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COVID-19: Turning adversity into opportunity – Part 2

By Kayode Fayemi
21 April 2020   |   3:18 am
The Federal Government, again working with States, should consider implementing the concept of an Ultra Universal Basic Income (UUBI). As Nobel laureates, Esther Dufflo and Abhijit Banerjee argue

Continued from yesterday

The Federal Government, again working with States, should consider implementing the concept of an Ultra Universal Basic Income (UUBI). As Nobel laureates, Esther Dufflo and Abhijit Banerjee argue, this concept is crucial to poverty reduction and helps to simplify Government aid programs. This should require beneficiaries to use basic electronic channels, which will not only encourage growth in national identification but also help to deepen financial inclusion. We have seen the importance of the National Social Register, which contains 2.6 million poor and vulnerable households, and now provides cash transfers of N5,000 per month to benefit families.

At the Governors’ Forum, we are working with the Ministry of Communications and Digital Economy, and service providers to mine poverty data and improve the Social Register. The UUBI will deepen the impact of these and other complementary programmes like Homegrown School Feeding and Special Public Works Programmes, to ensure that as we focus on rebuilding the economy, our poorest and most vulnerable are not left behind.

There is an immediate opportunity to support our businesses, particularly SMEs by asking financial institutions to suspend loan repayments for at least six months, for which the Central Bank has already taken some commendable steps. Subsequently, the Central Bank, by modifying the conditions for existing loan guarantees, can encourage financial institutions to create new loans for small businesses recovering from the economic slowdown. In order to boost consumption, the Government can also allow employees who have lost their jobs to access a portion of their pension contributions earlier than the period stipulated in the Pension Reform Act.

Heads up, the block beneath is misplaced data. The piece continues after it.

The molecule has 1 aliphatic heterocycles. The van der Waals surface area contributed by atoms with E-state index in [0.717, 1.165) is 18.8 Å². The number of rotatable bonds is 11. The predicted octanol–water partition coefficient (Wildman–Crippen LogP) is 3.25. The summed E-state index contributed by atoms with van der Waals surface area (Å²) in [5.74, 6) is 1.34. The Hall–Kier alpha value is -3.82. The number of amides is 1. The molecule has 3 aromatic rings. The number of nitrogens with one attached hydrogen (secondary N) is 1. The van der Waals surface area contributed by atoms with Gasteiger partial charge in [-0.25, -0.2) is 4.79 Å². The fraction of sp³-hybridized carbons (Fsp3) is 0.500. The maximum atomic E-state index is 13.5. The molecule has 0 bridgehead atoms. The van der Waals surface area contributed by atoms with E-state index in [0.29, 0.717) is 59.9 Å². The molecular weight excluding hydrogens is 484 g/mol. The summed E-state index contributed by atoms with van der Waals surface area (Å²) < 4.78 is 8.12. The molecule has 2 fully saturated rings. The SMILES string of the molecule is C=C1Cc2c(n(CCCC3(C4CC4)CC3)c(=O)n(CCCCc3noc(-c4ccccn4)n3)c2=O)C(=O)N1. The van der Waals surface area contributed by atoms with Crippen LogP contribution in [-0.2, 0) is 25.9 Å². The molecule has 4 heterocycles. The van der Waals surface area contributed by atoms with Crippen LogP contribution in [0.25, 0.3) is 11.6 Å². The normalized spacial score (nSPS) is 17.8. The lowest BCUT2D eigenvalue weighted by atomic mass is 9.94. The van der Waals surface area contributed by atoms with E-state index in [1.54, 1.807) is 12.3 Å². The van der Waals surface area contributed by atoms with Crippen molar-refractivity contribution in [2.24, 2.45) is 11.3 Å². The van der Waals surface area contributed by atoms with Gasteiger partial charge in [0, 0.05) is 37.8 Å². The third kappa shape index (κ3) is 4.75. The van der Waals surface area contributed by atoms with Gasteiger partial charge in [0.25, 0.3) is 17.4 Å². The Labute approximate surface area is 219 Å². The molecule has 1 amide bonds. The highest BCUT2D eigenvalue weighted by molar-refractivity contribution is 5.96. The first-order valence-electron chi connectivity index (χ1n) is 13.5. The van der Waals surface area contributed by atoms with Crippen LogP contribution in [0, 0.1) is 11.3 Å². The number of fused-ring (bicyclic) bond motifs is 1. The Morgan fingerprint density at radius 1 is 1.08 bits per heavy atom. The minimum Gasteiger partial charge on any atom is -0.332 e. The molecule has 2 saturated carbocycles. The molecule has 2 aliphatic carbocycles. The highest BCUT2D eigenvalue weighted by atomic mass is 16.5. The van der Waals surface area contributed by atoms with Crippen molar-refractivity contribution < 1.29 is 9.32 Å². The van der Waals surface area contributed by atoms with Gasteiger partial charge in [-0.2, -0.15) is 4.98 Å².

There is no national or subnational plan that will not depend on the security of lives and property to succeed. By focusing on job creation and poverty reduction, we will reduce the lack of opportunity, which remains a big incentive for crime. However, for those who still insist on criminality, we must be ready to tackle them with well-trained, equipped and appropriately remunerated security agencies.

As State Governments, we recognize the importance of improving our collaboration to ensure an aligned national agenda. These collaborations include regional collaboration among states within the same geopolitical areas; a national collaboration among all States, under the auspices of the Nigerian Governors Forum, and stronger collaboration between States and the Federal Government, hence our advocacy for a joined-up national strategy.

In future, we will look at existing programmes that require both Federal and State Government participation and seek to optimize them. For example, reviewing the law undergirding the Universal Basic Education programme from a counterpart funded programme to a Programme for Results (PfR) approach will shift the requirement to access the federally managed fund from an ability to match the FGN’s contribution, to a reward for meeting agreed on milestones in basic education. This is only one example of what can be done if as States, we provide the Federal Government with on-the-ground guidance on how to deliver better solutions to our people.

In conclusion, as we battle a pandemic that has no appreciation of tribe, religion, or political affiliation, we only require bold ideas, but also the conviction to press ahead with good decisions, and the courage to jettison bad ones that impede our progress. As Jawaharlal Nehru famously said, “crises and deadlocks when they occur have at least this advantage, that they force us to think.”

Fayemi, governor of Ekiti State and Chairman, Nigeria Governors’ Forum, wrote from Ado-Ekiti, Nigeria.